Caring for your Senior Pet
November is Adopt a Senior Pet Month. I love senior dogs and I have one myself – Cleo, a 14-year-old Miniature Poodle.
As dogs age, their needs change. Paying special attention to the effects of aging on your pet can make them more comfortable in their senior years, here are some things to be aware of:
1. They can’t see or hear as well anymore.
You may think they are ignoring you, or not listening to you. Maybe you throw a ball and they just stand there, or you call them, and they don’t come or look at you. One thing that also may happen is seeing an aggressive response, as they may get startled if someone approaches or touches them if they don’t hear or see them coming. This aggression is a reaction out of defensive surprise or the touch may have caused pain in arthritic or sensitive areas.
If your Senior dog is experiencing hearing loss one way to help is start training with hand signals in addition to your verbal commands. As a dog trainer, I always encourage, even with younger pups, to use a verbal cue combined with a hand signal. You can also use handclaps, knocking on hard surfaces, or some other noise-making strategy as many dogs with hearing loss can feel vibrations.
Vision loss can make your dog clumsy, and it may be difficult for them to find their food or water dishes. To help, avoid moving these items around. Your senior can also get more easily startled. If your vet confirms weakening vision, here are some things to help them out. Remove clutter from the floor, mark different rooms with scents or differently textured rugs so your dog starts to recognize rooms by smell or touch, in addition to sight. Block off any dangerous areas such as pools and stairs and keep all their familiar things in the same place i.e. toys, bedding, food, and water bowls.
2. They can get more anxious.
Senior dogs have a harder time handling stress. Some things may create stress that didn’t before such as; separation anxiety when you leave them, visitors entering the home, interacting with new dogs, and new noises. They may seem more irritated or agitated than usual. Some become clingy, and others may just want to be left alone.
Help reduce your dog’s anxiety by taking them for shorter walks, play games, or food puzzles to increase mental stimulation, allow extra space away from strangers or stimulation in public. Keep a regular routine so they know what to expect. Be patient with them and don’t forget to keep your own mood in check as they can pick up on your energy.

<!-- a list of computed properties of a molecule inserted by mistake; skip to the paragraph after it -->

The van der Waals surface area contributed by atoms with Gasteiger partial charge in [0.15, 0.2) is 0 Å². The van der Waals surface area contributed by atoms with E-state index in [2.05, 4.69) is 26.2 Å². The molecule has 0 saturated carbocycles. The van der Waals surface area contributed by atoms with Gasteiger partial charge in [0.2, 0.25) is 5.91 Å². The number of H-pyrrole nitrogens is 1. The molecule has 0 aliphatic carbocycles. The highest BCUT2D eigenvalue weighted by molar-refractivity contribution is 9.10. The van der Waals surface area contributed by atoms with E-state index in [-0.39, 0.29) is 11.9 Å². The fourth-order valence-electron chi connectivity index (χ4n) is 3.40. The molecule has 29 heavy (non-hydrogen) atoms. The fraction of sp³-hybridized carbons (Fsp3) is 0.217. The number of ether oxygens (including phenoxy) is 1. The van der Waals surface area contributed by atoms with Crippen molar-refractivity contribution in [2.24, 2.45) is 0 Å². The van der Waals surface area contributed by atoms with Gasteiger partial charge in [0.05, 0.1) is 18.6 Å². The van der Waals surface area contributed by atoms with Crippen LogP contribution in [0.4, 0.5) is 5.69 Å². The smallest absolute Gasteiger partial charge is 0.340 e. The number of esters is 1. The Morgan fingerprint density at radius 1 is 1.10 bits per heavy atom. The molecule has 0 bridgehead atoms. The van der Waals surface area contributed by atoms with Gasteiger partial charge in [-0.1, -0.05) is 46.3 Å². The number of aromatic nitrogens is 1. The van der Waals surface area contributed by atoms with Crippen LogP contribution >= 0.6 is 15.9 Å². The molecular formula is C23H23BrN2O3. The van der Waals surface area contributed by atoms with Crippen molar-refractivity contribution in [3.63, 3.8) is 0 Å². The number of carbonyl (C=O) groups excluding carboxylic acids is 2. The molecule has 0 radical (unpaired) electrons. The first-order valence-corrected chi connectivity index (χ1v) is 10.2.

3. They may experience a loss of appetite.
As dogs age, their metabolism slows down and they need less food. They may act hungry and as treat-crazed as ever, but their body isn’t able to burn the calories the same way. Weight gain can be hard on their joints so avoid feeding them more and talk to your vet about a change in diet, such as one designed especially for senior dogs.
4. They get confused and forget the rules.
A loss of cognitive ability comes with aging. You’ll find your dog may forget simple things like how to navigate around the house or recognize certain people. They may forget tricks they’ve been taught. Accidents in the house may become more common. If they start to act strange get them checked out by your vet. There are medications and supplements that can help, but also being more patient with them when they get confused or lost, as they are aging.
5. They need extra care with grooming.
Senior dogs often experience changes in their skin, coat, and even their nails. Their skin can become dry and their coats more coarse. A supplement of coconut or salmon oil with meals can help. A senior dog’s skin may become thinner so be aware of that while grooming as injury may be more likely. Their nails also become brittle, so they may need more frequent trimming.
6. They get cold more easily.
Older dogs love warm cozy beds. The reason for this is as they age, it’s not as easy to regulate their body temperature. They may need coats or sweaters to help with cooler temperatures which will also help minimize joint and muscle stiffness. Keep their dog beds close to a heat source, or provide a heating pad for them. Be sure to carefully monitor them if using an external heat source, as you also don’t want them getting too warm.
7. They can’t move as well as their joints hurt.
Arthritis and joint pain are common problems for aging dogs. An old injury may flare up or arthritis kicks in or may worsen. Joint pain can cause a number of problems such as; getting into cars, going up and down stairs, and being able to move around in the cold weather. Starting your dog on supplements early that assist with joint health can help. You can also provide ramps where your dog needs to climb stairs, shorter- but more frequent -walks, provide opportunities to swim or other low-impact exercise, switch to an orthopedic bed, and elevate food and water dishes to reduce impact.
Having a dog is the best thing in the world (of course!), but there are always concerns and cares that come with owning a dog. Although we may feel sad as we watch them age, we owe it to them to do everything we can as they near the end of their time with us to do what we can to keep them safe and comfortable in a loving enviroment.